Life’s Other Great Lessons
Before we moved from Paris a few years ago, I struggled with how to say goodbye to all the wonderful people who had touched my heart during the seven years I lived in Texas. As someone who has had to move away from loved ones many times over the course of my marriage, I have learned the importance of a good farewell. I have become quite good at tying up loose ends and preparing to start a new life in a completely different part of the county. Saying goodbye to special friends, however, doesn’t get any easier with practice.
The “Fab 4,” Ellie, Raegan, Maddy and Allison, took my creative writing class when they were in 5th grade. And then they took another class in 6th grade, and we squeezed in one last class before I moved when they were in 7th. I grew to love this group of extraordinarily dynamic, gifted, creative and fun young ladies. Leaving the Fab4 was hard–I felt like they were a little bit “mine,” and I was sad that I was going to miss out on watching them grow into the fabulous women I know they’ll be. All four girls are bright, talented, caring and full of joy. They are all, without a doubt, good people. They are surrounded by lots of friends and family who love them a big bunch. Bottom line: they’re going to be just fine. In fact, they’ll be better than fine; they’ll be brilliant.
Just to be sure, though, I decided I needed to give them some last bits of advice–things I wished someone had told me when I was their age. That list, “Life’s Other Great Lessons,” still hangs on the front of my fridge. I see it every time I fill my water glass or reach for an egg. So do my kids. It’s a good reminder of things I want my own kids to know, too; kind of like a “to do” list of things I need to make sure I teach them.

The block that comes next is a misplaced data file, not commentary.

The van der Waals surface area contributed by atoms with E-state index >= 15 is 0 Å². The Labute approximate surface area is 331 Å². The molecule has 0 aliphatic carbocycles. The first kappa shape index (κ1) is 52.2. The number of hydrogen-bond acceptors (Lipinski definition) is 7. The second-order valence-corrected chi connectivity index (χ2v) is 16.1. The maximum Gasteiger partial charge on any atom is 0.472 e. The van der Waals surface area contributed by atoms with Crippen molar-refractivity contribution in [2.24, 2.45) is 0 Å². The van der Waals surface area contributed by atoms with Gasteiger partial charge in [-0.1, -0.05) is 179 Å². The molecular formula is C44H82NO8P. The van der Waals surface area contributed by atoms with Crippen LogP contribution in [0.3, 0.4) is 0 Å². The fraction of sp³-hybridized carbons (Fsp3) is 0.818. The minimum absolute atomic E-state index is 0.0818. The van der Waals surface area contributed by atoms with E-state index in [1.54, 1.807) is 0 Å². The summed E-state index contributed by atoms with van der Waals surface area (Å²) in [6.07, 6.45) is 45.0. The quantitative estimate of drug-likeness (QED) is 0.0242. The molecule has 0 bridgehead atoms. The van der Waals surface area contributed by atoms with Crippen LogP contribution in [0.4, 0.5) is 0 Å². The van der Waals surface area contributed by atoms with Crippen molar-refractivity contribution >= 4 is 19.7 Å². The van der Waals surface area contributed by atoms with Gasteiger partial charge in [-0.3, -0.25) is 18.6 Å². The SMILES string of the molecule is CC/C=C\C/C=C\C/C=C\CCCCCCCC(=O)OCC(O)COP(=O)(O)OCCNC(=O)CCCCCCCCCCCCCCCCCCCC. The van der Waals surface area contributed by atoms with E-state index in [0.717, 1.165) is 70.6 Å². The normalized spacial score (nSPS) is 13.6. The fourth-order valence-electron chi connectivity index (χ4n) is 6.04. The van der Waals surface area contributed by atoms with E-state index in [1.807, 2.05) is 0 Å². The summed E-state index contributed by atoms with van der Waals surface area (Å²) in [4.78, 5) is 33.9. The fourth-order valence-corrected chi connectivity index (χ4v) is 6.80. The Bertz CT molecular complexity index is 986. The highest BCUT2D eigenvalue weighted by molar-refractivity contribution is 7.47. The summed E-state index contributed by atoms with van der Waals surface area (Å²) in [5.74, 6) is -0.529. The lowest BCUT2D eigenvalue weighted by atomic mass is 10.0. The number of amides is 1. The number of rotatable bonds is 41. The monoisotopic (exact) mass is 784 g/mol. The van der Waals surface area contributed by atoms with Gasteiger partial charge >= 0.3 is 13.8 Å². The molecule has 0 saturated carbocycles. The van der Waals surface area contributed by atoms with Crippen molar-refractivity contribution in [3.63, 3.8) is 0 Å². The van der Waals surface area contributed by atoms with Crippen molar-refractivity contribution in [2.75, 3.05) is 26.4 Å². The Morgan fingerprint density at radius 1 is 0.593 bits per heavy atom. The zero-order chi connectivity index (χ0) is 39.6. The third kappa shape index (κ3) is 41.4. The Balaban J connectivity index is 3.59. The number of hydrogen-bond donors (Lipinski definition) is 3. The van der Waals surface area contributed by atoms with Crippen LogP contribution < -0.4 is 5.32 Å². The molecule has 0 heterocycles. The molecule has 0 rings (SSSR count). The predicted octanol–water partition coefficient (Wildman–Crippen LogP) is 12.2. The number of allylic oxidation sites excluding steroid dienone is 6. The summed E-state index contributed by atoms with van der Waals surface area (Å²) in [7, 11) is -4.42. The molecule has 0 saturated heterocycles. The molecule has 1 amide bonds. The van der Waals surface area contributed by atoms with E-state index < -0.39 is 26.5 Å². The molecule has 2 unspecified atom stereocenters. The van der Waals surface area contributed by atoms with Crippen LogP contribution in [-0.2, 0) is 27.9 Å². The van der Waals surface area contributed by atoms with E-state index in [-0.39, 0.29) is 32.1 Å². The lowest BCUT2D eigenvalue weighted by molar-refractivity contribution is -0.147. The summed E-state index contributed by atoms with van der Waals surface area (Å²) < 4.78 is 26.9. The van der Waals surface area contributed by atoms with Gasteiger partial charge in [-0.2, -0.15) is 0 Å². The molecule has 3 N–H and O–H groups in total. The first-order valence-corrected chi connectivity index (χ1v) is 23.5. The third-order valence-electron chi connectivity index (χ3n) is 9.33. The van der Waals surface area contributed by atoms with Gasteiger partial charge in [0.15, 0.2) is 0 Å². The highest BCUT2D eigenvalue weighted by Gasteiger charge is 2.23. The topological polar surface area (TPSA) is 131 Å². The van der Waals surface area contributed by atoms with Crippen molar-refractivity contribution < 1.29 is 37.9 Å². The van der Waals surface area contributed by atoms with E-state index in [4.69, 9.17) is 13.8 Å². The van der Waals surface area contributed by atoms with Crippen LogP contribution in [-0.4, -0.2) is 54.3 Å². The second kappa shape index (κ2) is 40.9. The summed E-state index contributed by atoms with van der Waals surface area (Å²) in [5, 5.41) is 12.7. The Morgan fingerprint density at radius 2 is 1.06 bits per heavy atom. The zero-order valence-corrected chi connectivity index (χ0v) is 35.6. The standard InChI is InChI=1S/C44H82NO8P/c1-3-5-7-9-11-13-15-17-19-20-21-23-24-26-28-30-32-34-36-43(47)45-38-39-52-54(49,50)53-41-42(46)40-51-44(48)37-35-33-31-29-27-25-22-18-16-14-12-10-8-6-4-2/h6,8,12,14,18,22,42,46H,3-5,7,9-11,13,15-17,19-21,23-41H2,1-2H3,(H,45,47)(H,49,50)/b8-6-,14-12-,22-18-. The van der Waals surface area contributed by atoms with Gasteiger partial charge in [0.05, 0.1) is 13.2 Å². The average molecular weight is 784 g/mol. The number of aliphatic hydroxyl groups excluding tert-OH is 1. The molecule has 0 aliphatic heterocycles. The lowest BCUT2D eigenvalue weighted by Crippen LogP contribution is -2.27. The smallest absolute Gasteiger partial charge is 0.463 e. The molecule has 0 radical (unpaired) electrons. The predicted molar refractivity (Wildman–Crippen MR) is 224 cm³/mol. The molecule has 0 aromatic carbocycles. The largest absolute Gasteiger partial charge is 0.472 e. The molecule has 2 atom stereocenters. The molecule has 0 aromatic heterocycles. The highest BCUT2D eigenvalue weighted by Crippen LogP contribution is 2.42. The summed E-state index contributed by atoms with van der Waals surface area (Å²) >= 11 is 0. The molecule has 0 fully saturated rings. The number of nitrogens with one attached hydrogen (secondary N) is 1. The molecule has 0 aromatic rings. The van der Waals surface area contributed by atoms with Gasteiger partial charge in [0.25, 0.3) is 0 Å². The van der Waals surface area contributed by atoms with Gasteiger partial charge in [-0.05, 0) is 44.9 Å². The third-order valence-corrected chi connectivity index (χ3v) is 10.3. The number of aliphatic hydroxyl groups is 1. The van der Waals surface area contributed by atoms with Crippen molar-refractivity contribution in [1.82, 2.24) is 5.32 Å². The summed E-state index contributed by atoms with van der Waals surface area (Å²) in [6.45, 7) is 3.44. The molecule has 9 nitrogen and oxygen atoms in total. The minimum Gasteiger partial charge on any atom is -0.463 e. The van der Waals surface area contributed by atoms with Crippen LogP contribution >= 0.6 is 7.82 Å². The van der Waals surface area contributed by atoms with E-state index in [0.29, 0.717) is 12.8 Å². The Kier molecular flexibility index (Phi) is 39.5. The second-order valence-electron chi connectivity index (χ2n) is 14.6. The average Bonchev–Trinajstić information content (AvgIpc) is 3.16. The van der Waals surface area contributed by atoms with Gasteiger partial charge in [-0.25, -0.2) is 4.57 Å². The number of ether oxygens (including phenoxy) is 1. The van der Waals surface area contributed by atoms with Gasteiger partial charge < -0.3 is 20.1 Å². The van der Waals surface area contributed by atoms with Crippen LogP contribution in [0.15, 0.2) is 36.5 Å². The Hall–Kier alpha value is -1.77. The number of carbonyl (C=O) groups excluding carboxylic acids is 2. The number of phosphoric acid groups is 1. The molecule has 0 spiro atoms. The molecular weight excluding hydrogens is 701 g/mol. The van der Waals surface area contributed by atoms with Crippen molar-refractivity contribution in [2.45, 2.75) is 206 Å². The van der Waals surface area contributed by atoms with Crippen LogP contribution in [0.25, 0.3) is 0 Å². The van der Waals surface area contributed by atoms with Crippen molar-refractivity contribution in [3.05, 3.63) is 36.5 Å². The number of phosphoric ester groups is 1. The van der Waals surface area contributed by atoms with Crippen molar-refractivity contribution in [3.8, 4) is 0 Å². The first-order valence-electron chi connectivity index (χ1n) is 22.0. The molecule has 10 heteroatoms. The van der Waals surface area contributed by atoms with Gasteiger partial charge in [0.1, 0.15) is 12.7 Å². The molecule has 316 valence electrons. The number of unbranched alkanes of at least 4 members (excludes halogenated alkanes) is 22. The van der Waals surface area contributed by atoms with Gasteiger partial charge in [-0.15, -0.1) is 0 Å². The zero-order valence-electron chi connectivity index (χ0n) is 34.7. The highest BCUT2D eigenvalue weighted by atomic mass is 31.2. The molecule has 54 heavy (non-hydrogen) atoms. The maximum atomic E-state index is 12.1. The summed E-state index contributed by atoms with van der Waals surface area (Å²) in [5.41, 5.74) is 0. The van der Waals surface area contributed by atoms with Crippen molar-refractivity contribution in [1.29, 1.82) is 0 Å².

Life’s Other Great Lessons
1. When painting a room yellow, choose carefully–even the lightest yellow on the color strip can be shocking!
2. If you’re given the chance to study abroad–do it–it’s a luxury that may never come around again.
3. Unless you are a morning person, scheduling a Monday-Friday 8am math class in your first semester of college is probably not a good idea.
4. Keep a journal.
5. It’s okay to change your mind–don’t be afraid to say, “I thought this was going to be perfect for me, but it’s really not working out.”
6. Tell people how you feel about them–I have never regretted telling someone I care about them, but I have regretted NOT telling someone.
7. Thank you notes are important.
8. Every now and then, weed your friendship garden.
10. Learn how to cook.
11. If you dream of living abroad, joining the peace corps or doing a mission, do it while you’re young. As soon as “adult life and responsibilities” pile up, it’s harder to work this in.
12. Dream BIG.
13. If you are given a choice between receiving a “thing,” or an “experience,” try the experience.
14. Don’t wear uncomfortable shoes.
15. Good posture and good eye contact are more important than what you are wearing or what your hair looks like.
16. Being overly emotional is okay–just as long as it’s overly happy when you’re in public. Save overly angry for a more private venue.
17. It’s not always the destination–sometimes the journey is the very best part.
18. It’s always worth taking the extra time to be kind or helpful.
19. Sometimes it’s better to keep your mouth shut.
20. There’s no shame in asking for help.
Of course, after I wrote the list, I thought of at least a dozen other things I wish I had added. I’m not worried, though. I know they’re in great hands. The sky’s the limit for the Fab 4.
PS I’m counting the days until I get to see some of the Fab4 in June–yahoo!
Pink advice photos from (here)